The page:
AML is the most common acute form of leukemia in adults. In devising a treatment plan, a doctor relies on indicators such as how the cancer cells look under a microscope as well as the patient's age and disease history to decide how aggressive the cancer is likely to be. But for some patients, those indicators aren't enough to place them in a high-risk or low-risk group, and doctors may be left guessing which treatments to try.
"This intermediate-risk group poses the biggest problem for assigning treatment," said Jonathan Pollack, MD, PhD, assistant professor of pathology, who led the study. For AML, Pollack said it's particularly important to know how to treat the cancer because aggressive forms often relapse after chemotherapy. Treatments such as stem cell transplants, on the other hand, are considered too risky for patients with less aggressive forms of the disease.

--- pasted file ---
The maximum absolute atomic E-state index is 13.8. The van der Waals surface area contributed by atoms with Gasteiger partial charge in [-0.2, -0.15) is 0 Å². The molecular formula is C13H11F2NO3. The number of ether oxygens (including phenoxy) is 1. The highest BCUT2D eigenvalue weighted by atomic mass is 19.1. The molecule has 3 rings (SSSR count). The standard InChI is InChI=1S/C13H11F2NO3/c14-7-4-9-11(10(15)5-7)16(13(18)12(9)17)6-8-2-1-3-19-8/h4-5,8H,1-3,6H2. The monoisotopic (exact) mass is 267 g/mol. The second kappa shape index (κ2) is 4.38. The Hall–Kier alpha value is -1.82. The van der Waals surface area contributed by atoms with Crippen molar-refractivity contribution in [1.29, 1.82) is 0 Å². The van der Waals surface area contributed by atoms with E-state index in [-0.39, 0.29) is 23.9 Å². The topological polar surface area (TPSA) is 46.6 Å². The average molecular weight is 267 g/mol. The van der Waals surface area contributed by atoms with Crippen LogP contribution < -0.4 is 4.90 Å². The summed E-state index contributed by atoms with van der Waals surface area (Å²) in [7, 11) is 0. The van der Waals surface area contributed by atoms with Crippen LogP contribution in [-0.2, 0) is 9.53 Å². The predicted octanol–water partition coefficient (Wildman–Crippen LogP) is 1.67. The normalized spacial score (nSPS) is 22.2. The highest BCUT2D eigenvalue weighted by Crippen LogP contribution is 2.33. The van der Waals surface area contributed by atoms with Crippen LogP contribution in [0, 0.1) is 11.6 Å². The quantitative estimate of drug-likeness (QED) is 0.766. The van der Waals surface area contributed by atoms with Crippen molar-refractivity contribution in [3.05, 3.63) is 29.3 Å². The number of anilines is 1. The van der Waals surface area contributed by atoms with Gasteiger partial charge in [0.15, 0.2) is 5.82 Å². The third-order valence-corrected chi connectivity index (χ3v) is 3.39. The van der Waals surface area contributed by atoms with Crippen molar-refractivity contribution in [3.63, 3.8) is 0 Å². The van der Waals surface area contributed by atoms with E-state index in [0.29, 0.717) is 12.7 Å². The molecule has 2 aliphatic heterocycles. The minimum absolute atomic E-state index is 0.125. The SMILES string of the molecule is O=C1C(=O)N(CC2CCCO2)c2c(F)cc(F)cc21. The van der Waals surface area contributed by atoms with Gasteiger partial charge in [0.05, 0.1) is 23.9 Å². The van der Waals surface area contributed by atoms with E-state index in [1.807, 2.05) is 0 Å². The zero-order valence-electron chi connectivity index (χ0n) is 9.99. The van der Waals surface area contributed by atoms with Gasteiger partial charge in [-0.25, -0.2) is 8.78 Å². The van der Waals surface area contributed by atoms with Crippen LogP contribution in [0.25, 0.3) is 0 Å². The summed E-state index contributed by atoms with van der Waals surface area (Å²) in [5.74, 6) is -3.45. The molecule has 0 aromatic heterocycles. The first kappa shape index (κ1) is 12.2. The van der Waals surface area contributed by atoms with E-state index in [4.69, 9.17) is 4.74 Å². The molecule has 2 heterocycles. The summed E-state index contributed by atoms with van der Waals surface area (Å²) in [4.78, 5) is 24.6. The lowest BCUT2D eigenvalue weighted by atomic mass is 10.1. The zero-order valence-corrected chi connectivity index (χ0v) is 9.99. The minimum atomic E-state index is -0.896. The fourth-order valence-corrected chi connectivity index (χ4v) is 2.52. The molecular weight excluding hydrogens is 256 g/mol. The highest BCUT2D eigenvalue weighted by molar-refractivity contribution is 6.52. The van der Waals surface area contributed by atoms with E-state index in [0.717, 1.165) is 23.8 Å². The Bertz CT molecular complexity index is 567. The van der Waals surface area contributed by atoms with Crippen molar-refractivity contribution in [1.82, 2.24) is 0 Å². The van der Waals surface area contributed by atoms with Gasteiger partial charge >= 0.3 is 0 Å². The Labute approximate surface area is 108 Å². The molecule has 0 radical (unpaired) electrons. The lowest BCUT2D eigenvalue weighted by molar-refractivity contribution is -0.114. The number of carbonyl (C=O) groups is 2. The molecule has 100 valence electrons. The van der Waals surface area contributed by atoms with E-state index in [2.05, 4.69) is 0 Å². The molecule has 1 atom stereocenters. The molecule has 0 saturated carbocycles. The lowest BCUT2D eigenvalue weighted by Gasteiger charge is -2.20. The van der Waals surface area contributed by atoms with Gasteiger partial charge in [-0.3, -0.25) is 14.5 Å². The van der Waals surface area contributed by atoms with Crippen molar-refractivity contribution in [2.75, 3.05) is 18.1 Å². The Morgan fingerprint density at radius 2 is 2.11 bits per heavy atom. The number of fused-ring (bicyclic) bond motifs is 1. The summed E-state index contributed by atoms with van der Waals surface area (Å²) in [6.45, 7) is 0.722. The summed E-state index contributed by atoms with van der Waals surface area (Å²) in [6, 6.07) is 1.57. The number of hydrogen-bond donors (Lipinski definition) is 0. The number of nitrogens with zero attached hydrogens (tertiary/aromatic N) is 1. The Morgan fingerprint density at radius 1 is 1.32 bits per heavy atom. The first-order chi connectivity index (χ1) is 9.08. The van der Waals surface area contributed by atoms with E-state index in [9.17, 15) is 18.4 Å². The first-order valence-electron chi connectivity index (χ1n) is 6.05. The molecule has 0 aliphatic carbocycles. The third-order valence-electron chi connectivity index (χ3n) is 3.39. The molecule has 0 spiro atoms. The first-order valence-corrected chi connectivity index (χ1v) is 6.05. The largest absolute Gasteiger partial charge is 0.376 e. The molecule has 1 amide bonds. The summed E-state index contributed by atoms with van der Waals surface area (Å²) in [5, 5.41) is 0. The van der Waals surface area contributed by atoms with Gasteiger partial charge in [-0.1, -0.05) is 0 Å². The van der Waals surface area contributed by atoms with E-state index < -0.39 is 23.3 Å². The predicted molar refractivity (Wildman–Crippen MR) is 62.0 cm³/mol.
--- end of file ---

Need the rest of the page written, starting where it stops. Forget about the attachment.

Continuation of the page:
In the study, Pollack's colleagues in Germany collected tumor samples from 116 adults with AML, including 45 with an intermediate-risk form of the disease. Lars Bullinger, MD, then a postdoctoral scholar in Pollack's lab, used a technique called microarray analysis to take a snapshot of the activity level of 26,260 genes in each sample. From this, the researchers found two distinct patterns of which genes were turned on or off. These patterns correlated with how long the intermediate-risk patients lived after diagnosis. Those in the first group lived on average about twice as long as those in the second group.